But it’s precisely this approach that prevents people from developing and growing in both their needs and opportunities. And making a personal budget helps to overcome the fundamental problem of limiting one’s own needs. It disciplines you]. Therefore, systematic planning is more necessary for people with modest income. And in the pages of this article we will try to understand why.
It should be recognized that in life we are much more likely to experience a shortage of money than an excess of it. Moreover, each person, each family has its own scale of spending. As the saying goes, some people’s cabbage soup is empty, and some people’s pearls are small. Both are a sign of a lack of money, and it doesn’t matter what for: to buy new jeans or to buy a mega-expensive yacht.
Budgeting allows you to realize your own financial scale, to understand what you can afford at the moment, and what expenses are better deferred to future periods.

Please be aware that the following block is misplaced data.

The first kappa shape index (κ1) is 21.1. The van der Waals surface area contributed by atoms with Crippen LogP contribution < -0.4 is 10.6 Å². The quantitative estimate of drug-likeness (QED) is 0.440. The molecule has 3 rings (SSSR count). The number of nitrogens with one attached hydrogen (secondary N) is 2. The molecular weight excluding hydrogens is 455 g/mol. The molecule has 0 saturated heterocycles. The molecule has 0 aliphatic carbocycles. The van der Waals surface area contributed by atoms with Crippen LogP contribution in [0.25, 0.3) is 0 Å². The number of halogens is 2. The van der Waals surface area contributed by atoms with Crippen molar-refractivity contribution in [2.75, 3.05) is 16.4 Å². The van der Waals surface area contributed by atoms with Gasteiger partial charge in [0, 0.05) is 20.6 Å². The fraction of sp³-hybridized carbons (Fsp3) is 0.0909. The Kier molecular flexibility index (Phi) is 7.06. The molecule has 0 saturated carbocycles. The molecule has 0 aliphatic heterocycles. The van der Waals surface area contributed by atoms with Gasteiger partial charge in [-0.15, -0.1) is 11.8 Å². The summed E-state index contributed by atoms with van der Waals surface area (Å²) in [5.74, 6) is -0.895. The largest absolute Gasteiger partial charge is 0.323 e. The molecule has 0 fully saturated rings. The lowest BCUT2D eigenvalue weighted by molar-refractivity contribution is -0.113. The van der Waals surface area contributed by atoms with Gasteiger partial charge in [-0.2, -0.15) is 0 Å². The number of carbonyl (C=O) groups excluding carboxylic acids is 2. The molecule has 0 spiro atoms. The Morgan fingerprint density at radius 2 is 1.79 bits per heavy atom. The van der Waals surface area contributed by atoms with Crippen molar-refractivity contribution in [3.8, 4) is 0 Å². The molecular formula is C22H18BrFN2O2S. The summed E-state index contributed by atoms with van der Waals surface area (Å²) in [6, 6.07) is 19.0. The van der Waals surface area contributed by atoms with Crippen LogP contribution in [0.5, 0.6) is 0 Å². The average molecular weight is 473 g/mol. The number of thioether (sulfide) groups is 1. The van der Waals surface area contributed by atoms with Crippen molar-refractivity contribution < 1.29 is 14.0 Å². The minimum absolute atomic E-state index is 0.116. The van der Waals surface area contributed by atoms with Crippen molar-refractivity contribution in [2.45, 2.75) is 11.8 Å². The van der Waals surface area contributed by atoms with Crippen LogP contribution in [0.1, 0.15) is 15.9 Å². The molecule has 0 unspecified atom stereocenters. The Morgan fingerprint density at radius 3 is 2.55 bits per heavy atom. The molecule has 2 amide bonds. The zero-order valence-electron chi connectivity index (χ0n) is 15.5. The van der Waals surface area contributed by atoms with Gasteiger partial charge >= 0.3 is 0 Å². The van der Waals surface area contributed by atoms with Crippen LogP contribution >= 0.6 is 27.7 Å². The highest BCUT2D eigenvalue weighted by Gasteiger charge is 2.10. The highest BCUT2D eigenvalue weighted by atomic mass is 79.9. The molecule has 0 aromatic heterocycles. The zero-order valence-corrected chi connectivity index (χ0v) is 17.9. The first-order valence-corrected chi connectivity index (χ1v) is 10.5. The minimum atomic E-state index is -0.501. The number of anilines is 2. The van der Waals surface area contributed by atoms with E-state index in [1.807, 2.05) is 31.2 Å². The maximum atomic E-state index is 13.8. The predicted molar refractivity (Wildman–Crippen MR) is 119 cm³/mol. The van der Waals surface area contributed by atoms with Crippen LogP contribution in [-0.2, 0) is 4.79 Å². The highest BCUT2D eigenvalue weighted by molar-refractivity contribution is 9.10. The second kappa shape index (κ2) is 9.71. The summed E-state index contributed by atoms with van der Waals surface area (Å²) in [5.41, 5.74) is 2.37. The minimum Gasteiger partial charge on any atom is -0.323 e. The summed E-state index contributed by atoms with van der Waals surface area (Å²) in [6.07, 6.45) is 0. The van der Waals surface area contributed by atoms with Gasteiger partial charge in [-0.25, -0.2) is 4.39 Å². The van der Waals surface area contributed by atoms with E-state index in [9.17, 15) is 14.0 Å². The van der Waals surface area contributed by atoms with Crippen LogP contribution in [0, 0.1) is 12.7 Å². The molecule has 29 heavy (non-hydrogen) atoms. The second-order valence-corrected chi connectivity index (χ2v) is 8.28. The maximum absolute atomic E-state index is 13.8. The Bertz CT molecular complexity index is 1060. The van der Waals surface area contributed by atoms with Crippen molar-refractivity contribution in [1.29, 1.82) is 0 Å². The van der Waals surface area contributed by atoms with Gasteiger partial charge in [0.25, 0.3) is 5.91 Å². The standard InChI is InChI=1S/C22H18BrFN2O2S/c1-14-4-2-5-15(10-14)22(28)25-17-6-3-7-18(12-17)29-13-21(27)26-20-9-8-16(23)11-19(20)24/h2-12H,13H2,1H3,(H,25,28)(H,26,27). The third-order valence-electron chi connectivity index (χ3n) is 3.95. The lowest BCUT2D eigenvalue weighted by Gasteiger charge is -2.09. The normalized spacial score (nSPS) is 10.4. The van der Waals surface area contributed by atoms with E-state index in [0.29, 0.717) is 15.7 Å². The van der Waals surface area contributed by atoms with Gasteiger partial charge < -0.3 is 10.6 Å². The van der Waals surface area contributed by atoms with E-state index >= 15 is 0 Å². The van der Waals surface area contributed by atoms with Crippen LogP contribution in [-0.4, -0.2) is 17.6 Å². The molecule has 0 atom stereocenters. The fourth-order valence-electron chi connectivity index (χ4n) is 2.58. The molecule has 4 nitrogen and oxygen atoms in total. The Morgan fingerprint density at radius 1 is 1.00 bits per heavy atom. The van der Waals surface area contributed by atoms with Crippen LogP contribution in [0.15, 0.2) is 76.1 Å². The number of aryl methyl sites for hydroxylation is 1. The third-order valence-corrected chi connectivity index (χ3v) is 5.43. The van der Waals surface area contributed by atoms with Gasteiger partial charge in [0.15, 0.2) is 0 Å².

All of us, whether we make personal budgets or not, admit to wasted spending on unnecessary things in our lives. It doesn’t matter as much whether it’s a candy bar before a meal or another printed T-shirt that is unlikely to be worn due to its “freakishness.” It’s practically impossible to completely avoid spending, like playing at Bizzo NZD Casino or a Netflix subscription, but budgeting allows you to reduce it.
Lack of financial planning often leads to a situation where you suddenly run out of money. The last paycheck is over, the next one and a half weeks away, and there are no savings. What is the solution? Borrow. This is now easy, but with the return may be a problem. After all, it means cutting back on spending in the next period, when the expected receipts come in.